Ten-year results of the Oregon Program with 295 consecutive heart transplants in the Pacific Northwest.
North Pacific Surgical Association. Annual Meeting. Seattle, Washington (USA), 1996/11/08.
The Oregon Cardiac Transplant Program provides a regional service.
Since December 4,1985,284 patients, including 14 children, from Oregon, Washington, Idaho, Alaska, and Hawaii, underwent 295 orthotopic heart transplantation procedures at the Oregon Health Sciences University.
Eleven patients underwent transplantations twice
Detailed, up-to-date follow-up data were available on all patients.
All patients have been followed up prospectively for transplant-related complications.
The most common recipient diagnoses were coronary artery disease (50%) or idiopathic cardiomyopathy (33%). The mean age of the recipients was 48 ± 15 years (range, 3 months to 68 years).
Donor hearts were retrieved from a procurement area of a 1,500-mile radius that involved Oregon, Washington, Idaho, Nevada, Utah, California, and Canada.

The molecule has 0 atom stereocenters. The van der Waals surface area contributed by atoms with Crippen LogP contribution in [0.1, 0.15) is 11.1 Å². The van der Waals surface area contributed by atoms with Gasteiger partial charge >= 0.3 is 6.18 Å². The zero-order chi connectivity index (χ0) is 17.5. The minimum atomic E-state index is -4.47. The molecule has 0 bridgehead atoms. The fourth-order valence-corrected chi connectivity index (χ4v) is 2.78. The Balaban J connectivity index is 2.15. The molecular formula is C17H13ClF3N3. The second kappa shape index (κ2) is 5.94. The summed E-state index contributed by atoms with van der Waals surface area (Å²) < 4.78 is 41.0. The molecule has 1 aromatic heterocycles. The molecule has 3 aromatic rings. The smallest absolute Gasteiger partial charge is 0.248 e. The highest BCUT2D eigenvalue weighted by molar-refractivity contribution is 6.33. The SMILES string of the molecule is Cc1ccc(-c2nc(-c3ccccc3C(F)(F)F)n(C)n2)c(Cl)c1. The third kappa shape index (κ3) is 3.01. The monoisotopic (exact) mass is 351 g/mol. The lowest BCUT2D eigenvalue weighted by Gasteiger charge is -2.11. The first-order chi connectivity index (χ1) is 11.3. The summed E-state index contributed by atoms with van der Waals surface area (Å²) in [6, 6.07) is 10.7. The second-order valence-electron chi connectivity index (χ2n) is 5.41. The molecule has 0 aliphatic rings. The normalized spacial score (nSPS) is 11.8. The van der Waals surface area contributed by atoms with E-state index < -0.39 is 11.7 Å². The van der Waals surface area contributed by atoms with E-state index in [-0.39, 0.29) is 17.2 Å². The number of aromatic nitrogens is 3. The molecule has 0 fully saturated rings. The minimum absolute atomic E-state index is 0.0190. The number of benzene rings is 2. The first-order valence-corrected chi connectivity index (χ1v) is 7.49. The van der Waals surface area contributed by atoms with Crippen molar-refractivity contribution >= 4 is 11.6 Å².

The mean donor age was 28 ± 11 years and the donor heart ischemia time was 180 ± 56 minutes.
The median recipient waiting time was 75 days.
Operative mortality was 6%. One-year, 5-year, and 10-year actuarial patient survival rates are 86 ± 2%, 74 ± 3%, and 59 ± 5%, respectively.
The majority of survivors are in very good functional status.
Now, more than 10 years into its existence, the Oregon Heart Transplant Program has fulfilled its goal of providing a most effective treatment option for patients with end-stage heart disease in the region.
Mots-clés Pascal : Transplantation, Coeur, Indication, Evolution, Complication, Long terme, Survie, Etude statistique, Homme, Chirurgie, Appareil circulatoire pathologie, Cardiopathie
Mots-clés Pascal anglais : Transplantation, Heart, Indication, Evolution, Complication, Long term, Survival, Statistical study, Human, Surgery, Cardiovascular disease, Heart disease
Notice produite par :
Inist-CNRS - Institut de l'Information Scientifique et Technique
Cote : 97-0331400
Code Inist : 002B25E. Création : 12/09/1997.